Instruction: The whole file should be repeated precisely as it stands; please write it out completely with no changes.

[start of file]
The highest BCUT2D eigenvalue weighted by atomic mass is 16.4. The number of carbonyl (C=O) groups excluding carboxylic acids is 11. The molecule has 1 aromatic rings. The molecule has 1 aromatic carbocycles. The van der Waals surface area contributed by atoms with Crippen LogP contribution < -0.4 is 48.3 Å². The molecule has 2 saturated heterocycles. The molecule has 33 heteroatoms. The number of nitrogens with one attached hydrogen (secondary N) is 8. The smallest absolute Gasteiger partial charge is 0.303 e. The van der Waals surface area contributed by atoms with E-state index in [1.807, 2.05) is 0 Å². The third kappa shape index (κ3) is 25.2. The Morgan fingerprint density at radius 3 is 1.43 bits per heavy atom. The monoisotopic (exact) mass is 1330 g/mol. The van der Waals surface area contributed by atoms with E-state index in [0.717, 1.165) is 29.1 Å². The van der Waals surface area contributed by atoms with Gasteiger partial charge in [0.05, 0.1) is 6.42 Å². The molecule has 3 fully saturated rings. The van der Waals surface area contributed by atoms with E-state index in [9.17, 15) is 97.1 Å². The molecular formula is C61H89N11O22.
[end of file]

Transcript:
The highest BCUT2D eigenvalue weighted by atomic mass is 16.4. The number of carbonyl (C=O) groups excluding carboxylic acids is 11. The molecule has 1 aromatic rings. The molecule has 1 aromatic carbocycles. The van der Waals surface area contributed by atoms with Crippen LogP contribution < -0.4 is 48.3 Å². The molecule has 2 saturated heterocycles. The molecule has 33 heteroatoms. The number of nitrogens with one attached hydrogen (secondary N) is 8. The smallest absolute Gasteiger partial charge is 0.303 e. The van der Waals surface area contributed by atoms with E-state index in [1.807, 2.05) is 0 Å². The third kappa shape index (κ3) is 25.2. The Morgan fingerprint density at radius 3 is 1.43 bits per heavy atom. The monoisotopic (exact) mass is 1330 g/mol. The van der Waals surface area contributed by atoms with E-state index in [0.717, 1.165) is 29.1 Å². The van der Waals surface area contributed by atoms with Gasteiger partial charge in [0.05, 0.1) is 6.42 Å². The molecule has 3 fully saturated rings. The van der Waals surface area contributed by atoms with E-state index in [9.17, 15) is 97.1 Å². The molecular formula is C61H89N11O22.